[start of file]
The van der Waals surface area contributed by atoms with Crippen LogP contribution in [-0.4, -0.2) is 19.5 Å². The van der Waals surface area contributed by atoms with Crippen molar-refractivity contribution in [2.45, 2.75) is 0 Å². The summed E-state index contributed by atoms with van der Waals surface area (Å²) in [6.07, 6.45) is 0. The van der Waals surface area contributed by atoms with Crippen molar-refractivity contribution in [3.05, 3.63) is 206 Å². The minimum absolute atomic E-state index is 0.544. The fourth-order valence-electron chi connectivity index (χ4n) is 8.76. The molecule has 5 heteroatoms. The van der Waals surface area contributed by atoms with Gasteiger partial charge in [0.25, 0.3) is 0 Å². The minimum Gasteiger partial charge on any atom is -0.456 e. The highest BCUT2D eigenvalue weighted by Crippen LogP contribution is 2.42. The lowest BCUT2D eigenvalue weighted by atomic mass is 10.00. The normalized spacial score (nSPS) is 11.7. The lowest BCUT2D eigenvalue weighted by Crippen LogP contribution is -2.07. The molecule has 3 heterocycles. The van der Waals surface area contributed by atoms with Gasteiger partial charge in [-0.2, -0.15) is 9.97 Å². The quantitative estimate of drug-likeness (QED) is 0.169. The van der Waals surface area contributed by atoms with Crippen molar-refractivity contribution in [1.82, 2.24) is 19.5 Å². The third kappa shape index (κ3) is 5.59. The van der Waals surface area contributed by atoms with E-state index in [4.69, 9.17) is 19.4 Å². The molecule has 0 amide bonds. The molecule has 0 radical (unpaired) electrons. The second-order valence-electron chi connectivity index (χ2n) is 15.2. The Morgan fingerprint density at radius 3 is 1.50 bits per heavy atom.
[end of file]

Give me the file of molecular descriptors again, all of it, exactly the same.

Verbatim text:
The van der Waals surface area contributed by atoms with Crippen LogP contribution in [-0.4, -0.2) is 19.5 Å². The van der Waals surface area contributed by atoms with Crippen molar-refractivity contribution in [2.45, 2.75) is 0 Å². The summed E-state index contributed by atoms with van der Waals surface area (Å²) in [6.07, 6.45) is 0. The van der Waals surface area contributed by atoms with Crippen molar-refractivity contribution in [3.05, 3.63) is 206 Å². The minimum absolute atomic E-state index is 0.544. The fourth-order valence-electron chi connectivity index (χ4n) is 8.76. The molecule has 5 heteroatoms. The van der Waals surface area contributed by atoms with Gasteiger partial charge in [0.25, 0.3) is 0 Å². The minimum Gasteiger partial charge on any atom is -0.456 e. The highest BCUT2D eigenvalue weighted by Crippen LogP contribution is 2.42. The lowest BCUT2D eigenvalue weighted by atomic mass is 10.00. The normalized spacial score (nSPS) is 11.7. The lowest BCUT2D eigenvalue weighted by Crippen LogP contribution is -2.07. The molecule has 3 heterocycles. The van der Waals surface area contributed by atoms with Gasteiger partial charge in [-0.2, -0.15) is 9.97 Å². The quantitative estimate of drug-likeness (QED) is 0.169. The van der Waals surface area contributed by atoms with Crippen molar-refractivity contribution in [1.82, 2.24) is 19.5 Å². The third kappa shape index (κ3) is 5.59. The van der Waals surface area contributed by atoms with E-state index in [4.69, 9.17) is 19.4 Å². The molecule has 0 amide bonds. The molecule has 0 radical (unpaired) electrons. The second-order valence-electron chi connectivity index (χ2n) is 15.2. The Morgan fingerprint density at radius 3 is 1.50 bits per heavy atom.